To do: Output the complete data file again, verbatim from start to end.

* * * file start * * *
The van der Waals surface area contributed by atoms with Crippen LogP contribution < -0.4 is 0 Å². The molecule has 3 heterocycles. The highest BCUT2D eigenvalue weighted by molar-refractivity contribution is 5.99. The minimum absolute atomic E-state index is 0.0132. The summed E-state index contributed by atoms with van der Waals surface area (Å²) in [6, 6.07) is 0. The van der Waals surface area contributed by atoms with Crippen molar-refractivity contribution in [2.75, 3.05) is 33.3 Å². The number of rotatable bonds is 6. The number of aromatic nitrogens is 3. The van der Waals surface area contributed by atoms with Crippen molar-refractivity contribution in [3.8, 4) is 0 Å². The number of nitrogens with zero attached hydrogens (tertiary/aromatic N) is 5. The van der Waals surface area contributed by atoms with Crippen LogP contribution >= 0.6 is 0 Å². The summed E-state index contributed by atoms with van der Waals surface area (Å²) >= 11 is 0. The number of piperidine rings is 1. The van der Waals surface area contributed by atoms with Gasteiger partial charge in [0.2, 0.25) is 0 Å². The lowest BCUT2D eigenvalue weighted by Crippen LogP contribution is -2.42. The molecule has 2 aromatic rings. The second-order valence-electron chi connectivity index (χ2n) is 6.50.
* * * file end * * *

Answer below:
The van der Waals surface area contributed by atoms with Crippen LogP contribution < -0.4 is 0 Å². The molecule has 3 heterocycles. The highest BCUT2D eigenvalue weighted by molar-refractivity contribution is 5.99. The minimum absolute atomic E-state index is 0.0132. The summed E-state index contributed by atoms with van der Waals surface area (Å²) in [6, 6.07) is 0. The van der Waals surface area contributed by atoms with Crippen molar-refractivity contribution in [2.75, 3.05) is 33.3 Å². The number of rotatable bonds is 6. The number of aromatic nitrogens is 3. The van der Waals surface area contributed by atoms with Crippen molar-refractivity contribution in [3.8, 4) is 0 Å². The number of nitrogens with zero attached hydrogens (tertiary/aromatic N) is 5. The van der Waals surface area contributed by atoms with Crippen LogP contribution >= 0.6 is 0 Å². The summed E-state index contributed by atoms with van der Waals surface area (Å²) >= 11 is 0. The number of piperidine rings is 1. The van der Waals surface area contributed by atoms with Gasteiger partial charge in [0.2, 0.25) is 0 Å². The lowest BCUT2D eigenvalue weighted by Crippen LogP contribution is -2.42. The molecule has 2 aromatic rings. The second-order valence-electron chi connectivity index (χ2n) is 6.50.